Chasing 417 to win in the second innings in the first Test in Durban, South Africa is still 124 away from gaining a lead in the series. The pair of Aiden Markram and Quinton de Kock added 147 vital runs together before Markram was dismissed. The onus is now on De Kock and Morne Morkel to guide South Africa to a win, which seems tough on the final day with just one wicket left.
Scoring a career-defining century at Kingsmead Markram said his team's hopes had been raised for the rest of the four-match series.Australia finished the fourth day one wicket short of victory with South Africa on 293 for nine, needing 417 to win, when bad light ended play at Kingsmead on Day 4.
Markram then scored 143 and brought back South Africa from a precarious position at 49 for 4. "It definitely does give us confidence," said Markram. "It's a long series and every innings is vitally important in the context of the series. We would like to have done it better in the first dig, especially with the bat, but we showed a lot of fight today."
Markram praised Theunis de Bruyn, playing in his fourth Test, for taking on Australian fast bowler Mitchell Starc in a highly-charged over in which De Bruyn hit three boundaries and received an earful of abuse from the tall left-arm fast bowler.
De Bruyn made 36 in a fifth-wicket stand of 87 with Markram, who was then joined by Quinton de Kock in a 147-run partnership which raised flickering hopes of South Africa achieving an improbable victory.
Markram's dismissal, however, has diminished the chances of a Protean win in Durban. De Kock, who made 81 not out, and Morne Morkel survived for nine overs against Smith and Nathan Lyon before play was finally called off, a decision which Paine said was fair.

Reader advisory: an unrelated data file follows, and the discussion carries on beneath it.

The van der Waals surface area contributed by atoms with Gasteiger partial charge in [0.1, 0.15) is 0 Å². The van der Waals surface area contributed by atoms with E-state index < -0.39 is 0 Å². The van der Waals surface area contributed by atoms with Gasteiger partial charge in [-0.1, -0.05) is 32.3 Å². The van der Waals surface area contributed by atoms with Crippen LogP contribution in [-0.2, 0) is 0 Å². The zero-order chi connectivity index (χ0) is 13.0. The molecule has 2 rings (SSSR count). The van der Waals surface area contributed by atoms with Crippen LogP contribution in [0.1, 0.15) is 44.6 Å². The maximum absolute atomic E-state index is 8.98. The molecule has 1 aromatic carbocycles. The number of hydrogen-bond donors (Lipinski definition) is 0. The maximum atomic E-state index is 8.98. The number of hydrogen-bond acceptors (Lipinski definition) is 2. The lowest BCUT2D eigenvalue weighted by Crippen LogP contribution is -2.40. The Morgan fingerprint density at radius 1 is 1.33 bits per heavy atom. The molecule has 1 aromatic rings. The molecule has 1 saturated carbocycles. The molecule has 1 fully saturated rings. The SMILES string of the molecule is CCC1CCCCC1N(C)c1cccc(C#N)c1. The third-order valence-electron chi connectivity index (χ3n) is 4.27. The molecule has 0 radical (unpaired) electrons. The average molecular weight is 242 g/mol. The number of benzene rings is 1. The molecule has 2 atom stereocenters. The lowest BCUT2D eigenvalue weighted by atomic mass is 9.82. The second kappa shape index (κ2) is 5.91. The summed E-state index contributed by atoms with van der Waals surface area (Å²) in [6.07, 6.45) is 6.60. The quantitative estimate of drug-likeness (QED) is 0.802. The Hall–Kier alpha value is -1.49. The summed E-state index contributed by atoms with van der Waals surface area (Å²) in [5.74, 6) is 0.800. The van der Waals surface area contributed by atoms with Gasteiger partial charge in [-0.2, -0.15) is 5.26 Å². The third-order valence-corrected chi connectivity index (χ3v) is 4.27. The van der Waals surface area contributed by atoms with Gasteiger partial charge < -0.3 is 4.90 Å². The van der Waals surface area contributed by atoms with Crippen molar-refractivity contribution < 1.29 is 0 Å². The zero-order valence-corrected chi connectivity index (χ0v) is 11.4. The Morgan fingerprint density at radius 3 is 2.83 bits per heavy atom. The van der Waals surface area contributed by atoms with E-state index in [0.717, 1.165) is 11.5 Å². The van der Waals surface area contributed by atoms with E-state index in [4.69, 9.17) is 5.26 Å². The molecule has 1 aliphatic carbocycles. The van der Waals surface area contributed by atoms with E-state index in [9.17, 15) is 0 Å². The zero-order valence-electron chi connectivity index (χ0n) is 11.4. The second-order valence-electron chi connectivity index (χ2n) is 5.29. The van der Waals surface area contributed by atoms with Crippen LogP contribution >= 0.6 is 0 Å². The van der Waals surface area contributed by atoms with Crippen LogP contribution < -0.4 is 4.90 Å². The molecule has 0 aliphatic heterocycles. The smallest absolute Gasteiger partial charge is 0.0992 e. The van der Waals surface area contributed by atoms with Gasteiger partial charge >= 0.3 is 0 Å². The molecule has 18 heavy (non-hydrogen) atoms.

Markram said South Africa's recovery from a disastrous start showed a lot of fight and character which is good going into the rest of the series."He said that although there was reverse swing there was minimal movement off the pitch.
"It was the sort of wicket where once you got in you could develop a plan."
He said he was not bothered by Australian attempts to unsettle him."There was a lot of chatter on the field. It's something I don't mind, it really keeps me in the game and it never really gets out of line. It's part of the game and makes success that bit more rewarding."
Markram concluded by having a word on AB de Villiers' controversial run out in the second innings. The opener turned a ball from Lyon behind square leg and did not respond when De Villiers called him through for a run. De Villiers had to turn and tried to go back but could not beat David Warner's throw to Lyon.
"It happens really quickly," said Markram. "David Warner is one of the best fielders in the world and as soon as I saw it I didn't think there was a run. It was very unfortunate. It wasn't nice to be at the other end watching AB being run out" he concluded.